Steve Irwin and TL66
an astro-psychological analysis by Juan Antonio Revilla
http://www.expreso.co.cr/centaurs/posts/bio/steveirwin.html


Date: Mon, 04 Sep 2006 11:44:19 -0600
Subject: [Centaurs] Steve Irwin

I am used to see him in Animal Planet, mostly rescuing crocodiles and pissing off wild snakes. The Wikipedia says he was born 22 Feb 1962:

Sun = 3,23 Piscis (approx., 12h UT)
TL66 = 3,30 Piscis

tr. TD10 = 3,30 Geminis
tr. Icarus = 3,42 Sagittarius

"fatally pierced in the chest by a stingray barb"

I perceive/feel that Icarus is the stingray here. Made me remember what I wrote once on the wall built by the Israelis in Palestine: "Icarus is the horns, and the symbolical horn-like shape that I perceive in some of the photos of the Wall..."

http://www.expreso.co.cr/centaurs/posts/mundane/wall.html

I used to always enjoy his shows until I began to feel annoyed by his constant disturbing wild animals only for the sake of making a show in front of the camera... I felt this wasn't love for wild animals but love for himself.

*Probably*, TL66 here means

1-) his identification with dangerous, and endangered, species
2-) how much he was his own personage (or how his persona swallowed him)

more ideas?

Juan

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Date: Tue, 05 Sep 2006 07:35:05 -0600
Subject: [Centaurs] Steve Irwin, 2

A lot of people are talking about Saturn/Neptune over his Mars and nodal axis, but in my opinion, this does not account for the accident itself, only for the period he was living, Saturn and Neptune being slow-moving and the orbs being outside the 1-degree limit. If it were transiting Mars or Sun it would be different, but this is not the case. I personally discard Saturn and Neptune, not because the symbolism does not fit, but for technical reasons: they are out of orb to account for the moment of the accident.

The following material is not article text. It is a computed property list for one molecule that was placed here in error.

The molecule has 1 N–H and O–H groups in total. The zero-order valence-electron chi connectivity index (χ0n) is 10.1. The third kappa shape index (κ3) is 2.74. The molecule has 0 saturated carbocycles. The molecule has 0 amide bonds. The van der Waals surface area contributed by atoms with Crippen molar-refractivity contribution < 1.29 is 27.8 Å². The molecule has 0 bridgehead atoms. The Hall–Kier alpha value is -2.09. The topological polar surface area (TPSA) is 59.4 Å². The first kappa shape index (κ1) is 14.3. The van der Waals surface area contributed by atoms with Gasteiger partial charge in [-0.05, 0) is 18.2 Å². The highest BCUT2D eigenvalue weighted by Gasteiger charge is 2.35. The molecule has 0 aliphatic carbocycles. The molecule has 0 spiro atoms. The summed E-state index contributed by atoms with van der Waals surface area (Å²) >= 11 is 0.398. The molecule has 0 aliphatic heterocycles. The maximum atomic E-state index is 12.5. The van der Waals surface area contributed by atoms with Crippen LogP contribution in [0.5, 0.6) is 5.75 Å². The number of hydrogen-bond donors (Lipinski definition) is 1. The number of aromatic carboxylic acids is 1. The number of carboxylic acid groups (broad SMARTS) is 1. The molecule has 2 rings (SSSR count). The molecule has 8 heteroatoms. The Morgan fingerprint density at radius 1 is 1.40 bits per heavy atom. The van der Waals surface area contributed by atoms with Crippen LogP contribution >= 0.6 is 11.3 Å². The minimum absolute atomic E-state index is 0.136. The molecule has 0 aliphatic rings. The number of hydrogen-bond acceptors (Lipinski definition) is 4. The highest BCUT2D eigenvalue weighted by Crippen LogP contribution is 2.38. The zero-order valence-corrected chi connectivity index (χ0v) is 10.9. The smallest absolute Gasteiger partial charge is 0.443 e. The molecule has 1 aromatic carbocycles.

applying the usual methodology:

1-) there is no data on the time of birth so the only personal points that can be used are the (approximate) Sun and the lunar node (plus the Black Moon --maybe, the last 2 only in case the Sun does not produce significant results)
2-) only transiting conjunctions, oppositions or squares, with a maximum orb of 1 degree, with allowance for precession between the time of birth and the time of the accident.
3-) everything else is discarded.

the radix Sun is somewhere between about 2,31 Piscis (1 a.m. birth) and 3,26 Piscis (11 p.m. birth)

Icarus is a very fast asteroid, so its transiting square with the radix Sun (his body, his heart)  can be technically associated with the event itself, specially here aligned with transiting TD10 (death) and natal TL66. Icarus-TD10 could be a good description of stingray, while TL66 provides the majestic but dangerous, other-worldly environment below the waters of the sea.

Martha's Lang-Wescott's keywords for Icarus apply: "Escapes that are careless of consequences; desire to  “get outta' here;” the fast break impulse; attraction to speed, danger or risk; desire to get away..."

2 other mythological asteroids are significantly placed (positions are precession-corrected, mythology from the Wikipedia)

Cybele = 3,02 Virgo (goddess of caverns and mountains, walls and fortresses, nature, wild animals... 'Mistress of the Animals').
Atropos = 3,34 Virgo  (the third of the Moirae, known as the 'inflexible' or 'inevitable'.

It was Atropos who chose the mechanism of death and ended the life of each mortal by cutting their thread with her 'abhorred shears'. Her Roman equivalent was Morta."

Juan

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Date: Wed, 08 Aug 2007 08:22:53 -0600
Subject: [Centaurs] Steve Irwin and TL66

My interest here is to try to reach a better understanding of TL66 in his case. I quote the relevant part from the 1st post:

He was a tv personality, and a lot of people liked and admired him. After his death, any negative commentary about him was strongly attacked and disqualified, which reflects the strength of his public "persona". For his fans he was "higher than life" and criticizing him and what he allegedly represents was unforgiving. Since there are so many tributes written for who he was and what he did, the positive side of what he "incarnated", what completely dominated and at times overshadowed his Sun, what at other time we could see the Sun triumphing over, easily gets distorted or overvalued.